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Readers are asked to send a note of any misprints or mistakes that they spot in this item to editor@pnreview.co.uk

This item is taken from PN Review 52, Volume 13 Number 2, November - December 1986.

Editorial
Is PN Review one magazine or two? Has it one rule for its poets, story-writers and novelists, and another for its critics? Can a journal publish criticism by Nicolas Tredell and poetry by Christopher Middleton, or interview Roy Fuller and at the same time feature John Ash's poems, and claim any coherence?

From its first issue a dozen years ago, PN Review has been a radical literary magazine. Quite apart from features about, interviews with and reassessments of Edgell Rickword, Sylvia Townsend Warner, Adrian Stokes, Edward Upward, Simone de Beauvoir, Zbigniew Herbert, Natalia Ginzburg, Jean Genet and others, there have been important contributions from Laura (Riding) Jackson, Christopher Middleton, John Ashbery, John Ash, Octavio Paz, Stephen Bann, Jeffrey Wainwright - a list that could be much extended.

PN Review has also been a conservative journal in its concern for continuities, its scepticism about critical and ideological orthodoxies. And this scepticism our critics have seen as our distinctive orthodoxy.

Is it inconsistent that we pursue what is, on balance, an inclusive and radical policy towards the poetry, fiction and some of the prose essays we feature, while at the same time taking a stand against critical practices which in our view impoverish the liturgy, narrow and politicize literary studies and reject dialogue and debate as a liberal miasma, an attempt to assimilate and repress irreversible challenges? Is it inconsistent to reject the de rigueur relativism of the new orthodoxy (or orthodoxies) and at the same time not to promote the work of any one school of poets or critics? Ever since the time of our confrontation with Stand twelve years ago, we have been challenged to declare a politics, as though we had one mind and could abstract a political generality from it, independent of particulars. Our work has been characterized as conservative and Conservative because we have neither declared nor agreed a consensus among editors or contributors, and the recently extended masthead marks a further dilation of editorial view. Yet there has been a detectable editorial orientation, wary and less than tentative in its discriminations.

I believe that only a journal conservative in its critical approach can remain receptive to a range of new writing. Less catholic journals seek out work which illustrates or enforces their preferences. It is not taste or judgement but propriety and decorum that determine their editorial choice. The particularism which makes it possible to include A.D. Hope and Les A. Murray among the Australians, John Ashbery and Richard Wilbur among the Americans, and C.H. Sisson and Christopher Middleton among the British, with a sense of the complex traditions in which these writers are rooted, is unfortunately rare.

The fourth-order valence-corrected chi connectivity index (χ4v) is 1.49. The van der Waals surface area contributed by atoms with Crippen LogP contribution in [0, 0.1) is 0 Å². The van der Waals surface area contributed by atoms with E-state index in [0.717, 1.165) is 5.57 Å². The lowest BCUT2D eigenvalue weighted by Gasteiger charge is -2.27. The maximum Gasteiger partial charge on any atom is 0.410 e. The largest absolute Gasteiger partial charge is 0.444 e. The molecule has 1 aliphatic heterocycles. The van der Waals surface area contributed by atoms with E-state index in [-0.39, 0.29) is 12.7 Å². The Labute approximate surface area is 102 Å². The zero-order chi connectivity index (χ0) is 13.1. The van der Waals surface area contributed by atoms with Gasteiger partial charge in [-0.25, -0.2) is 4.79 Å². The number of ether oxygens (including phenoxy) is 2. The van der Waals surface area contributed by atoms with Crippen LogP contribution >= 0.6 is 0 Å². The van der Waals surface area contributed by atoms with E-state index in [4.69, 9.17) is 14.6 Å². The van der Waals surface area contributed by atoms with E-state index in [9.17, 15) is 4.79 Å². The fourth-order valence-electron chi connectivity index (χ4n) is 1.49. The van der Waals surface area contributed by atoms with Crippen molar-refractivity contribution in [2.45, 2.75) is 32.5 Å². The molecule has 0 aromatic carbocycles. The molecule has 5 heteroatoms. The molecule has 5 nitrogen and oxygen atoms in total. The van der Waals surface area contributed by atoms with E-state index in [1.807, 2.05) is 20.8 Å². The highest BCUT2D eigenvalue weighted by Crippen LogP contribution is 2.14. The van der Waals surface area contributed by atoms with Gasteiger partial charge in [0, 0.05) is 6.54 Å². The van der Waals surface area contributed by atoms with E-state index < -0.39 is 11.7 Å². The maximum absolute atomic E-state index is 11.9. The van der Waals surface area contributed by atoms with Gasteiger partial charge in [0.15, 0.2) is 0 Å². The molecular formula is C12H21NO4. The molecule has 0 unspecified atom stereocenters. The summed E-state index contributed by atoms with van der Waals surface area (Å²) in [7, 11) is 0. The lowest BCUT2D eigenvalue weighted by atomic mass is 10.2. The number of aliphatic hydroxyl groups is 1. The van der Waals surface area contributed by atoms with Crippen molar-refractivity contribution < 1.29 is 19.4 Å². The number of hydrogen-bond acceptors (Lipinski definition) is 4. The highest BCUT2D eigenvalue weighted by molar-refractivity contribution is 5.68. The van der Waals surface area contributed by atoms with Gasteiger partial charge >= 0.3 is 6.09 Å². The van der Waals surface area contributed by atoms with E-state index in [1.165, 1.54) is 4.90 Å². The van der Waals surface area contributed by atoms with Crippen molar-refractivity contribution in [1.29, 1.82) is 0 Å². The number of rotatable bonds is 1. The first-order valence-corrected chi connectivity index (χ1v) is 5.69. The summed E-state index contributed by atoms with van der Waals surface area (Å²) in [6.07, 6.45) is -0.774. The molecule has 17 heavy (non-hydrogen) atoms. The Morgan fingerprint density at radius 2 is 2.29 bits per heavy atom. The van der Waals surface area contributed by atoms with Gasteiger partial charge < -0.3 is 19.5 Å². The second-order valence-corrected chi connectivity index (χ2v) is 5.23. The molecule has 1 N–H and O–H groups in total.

Our intention from the first issue was to produce a forum for debate. Arguments we regarded with suspicion would not pass unopposed, to be sure, but they would, we promised, be treated seriously. Some important debate has occurred. But it has not been sustained. Our recent issue on The New Orthodoxy brought many conflicting voices together, but out of that cacophony emerged a sense of critical discourses so foreign to one another as to be mutually incomprehensible.

Ever since Poetry Nation was founded in 1972, some writers have refused to contribute, finding the word Nation suspect, though my intention in choosing the title was to suggest a republic of letters and not narrow nationalism, an intention disclosed in the editorial content of every issue.

It is disappointing to learn from Sarah Maguire ('Letters', PNR 51) that we are so hostile to the feminist position that she cannot write for us. Nicolas Tredell answers her in this issue. What troubles me is that she - and others like her - have written the magazine off. Editors shape a magazine, but contributors, solicited and unsolicited, correspondents and critics make it.

When it comes to feminist criticism, I confess that I am more drawn to the rigorous analyses of figures such as Hélène Cixous than to the approach of Dale Spender, more interested in the Des Femmes than in the Women's Press list. But like any reader I stand to be corrected. If an important critical movement confines PNR to what Wyndham Lewis called the 'impalpable dark prison of neglect by refusing to engage in dialogue, not only is the journal the poorer: the movement is the weaker. It calls its own seriousness into question. What troubles me is that writers engaged in a critical movement which contests what it perceives as our tenets should refuse to challenge us. The hegemony is theirs, not ours.

The poetry we publish, the critical gauntlets we throw down, the coats we trail, declare our intent. It is not an idle desire for knockabout but a belief that without dialogue, however harsh, criticism and the literature it advocates, interprets and serves will become factionalized. The various non-communicating languages of contemporary criticism are already specialized, limiting themselves more and more to the prison of the academy and those élites with the leisure and patience to pursue them. Criticism traditionally has created space for literary activity, by its interpretations and discriminations, keeping the arts of writing in the open, unconfined and unspecialized, among people like-minded only in their passion for poetry and fiction.

We can only renew the invitation.
MNS

This item is taken from PN Review 52, Volume 13 Number 2, November - December 1986.



Readers are asked to send a note of any misprints or mistakes that they spot in this item to editor@pnreview.co.uk
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